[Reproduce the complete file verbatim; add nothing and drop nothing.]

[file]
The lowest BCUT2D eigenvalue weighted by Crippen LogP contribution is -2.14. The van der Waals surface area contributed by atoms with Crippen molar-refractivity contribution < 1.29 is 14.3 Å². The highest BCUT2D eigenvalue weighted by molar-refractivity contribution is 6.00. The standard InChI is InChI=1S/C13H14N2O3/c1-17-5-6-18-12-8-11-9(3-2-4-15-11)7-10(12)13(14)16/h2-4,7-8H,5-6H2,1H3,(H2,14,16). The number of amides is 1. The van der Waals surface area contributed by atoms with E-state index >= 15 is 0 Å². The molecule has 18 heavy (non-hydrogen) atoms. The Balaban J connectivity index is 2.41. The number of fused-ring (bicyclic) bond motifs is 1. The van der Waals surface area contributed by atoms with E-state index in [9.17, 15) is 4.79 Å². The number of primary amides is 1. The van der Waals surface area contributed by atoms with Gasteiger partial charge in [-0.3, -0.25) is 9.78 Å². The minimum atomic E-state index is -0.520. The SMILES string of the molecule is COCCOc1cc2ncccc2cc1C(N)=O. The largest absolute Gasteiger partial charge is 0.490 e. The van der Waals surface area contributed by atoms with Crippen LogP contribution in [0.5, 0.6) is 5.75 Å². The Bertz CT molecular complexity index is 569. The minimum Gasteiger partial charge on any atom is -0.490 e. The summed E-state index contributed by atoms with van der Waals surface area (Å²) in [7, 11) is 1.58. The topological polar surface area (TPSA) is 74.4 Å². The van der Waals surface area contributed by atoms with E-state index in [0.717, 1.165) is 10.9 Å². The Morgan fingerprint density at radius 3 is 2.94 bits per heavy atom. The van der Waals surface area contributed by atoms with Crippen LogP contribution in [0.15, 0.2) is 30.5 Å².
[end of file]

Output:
The lowest BCUT2D eigenvalue weighted by Crippen LogP contribution is -2.14. The van der Waals surface area contributed by atoms with Crippen molar-refractivity contribution < 1.29 is 14.3 Å². The highest BCUT2D eigenvalue weighted by molar-refractivity contribution is 6.00. The standard InChI is InChI=1S/C13H14N2O3/c1-17-5-6-18-12-8-11-9(3-2-4-15-11)7-10(12)13(14)16/h2-4,7-8H,5-6H2,1H3,(H2,14,16). The number of amides is 1. The van der Waals surface area contributed by atoms with E-state index >= 15 is 0 Å². The molecule has 18 heavy (non-hydrogen) atoms. The Balaban J connectivity index is 2.41. The number of fused-ring (bicyclic) bond motifs is 1. The van der Waals surface area contributed by atoms with E-state index in [9.17, 15) is 4.79 Å². The number of primary amides is 1. The van der Waals surface area contributed by atoms with Gasteiger partial charge in [-0.3, -0.25) is 9.78 Å². The minimum atomic E-state index is -0.520. The SMILES string of the molecule is COCCOc1cc2ncccc2cc1C(N)=O. The largest absolute Gasteiger partial charge is 0.490 e. The van der Waals surface area contributed by atoms with Crippen LogP contribution in [0.5, 0.6) is 5.75 Å². The Bertz CT molecular complexity index is 569. The minimum Gasteiger partial charge on any atom is -0.490 e. The summed E-state index contributed by atoms with van der Waals surface area (Å²) in [7, 11) is 1.58. The topological polar surface area (TPSA) is 74.4 Å². The van der Waals surface area contributed by atoms with E-state index in [0.717, 1.165) is 10.9 Å². The Morgan fingerprint density at radius 3 is 2.94 bits per heavy atom. The van der Waals surface area contributed by atoms with Crippen LogP contribution in [0.15, 0.2) is 30.5 Å².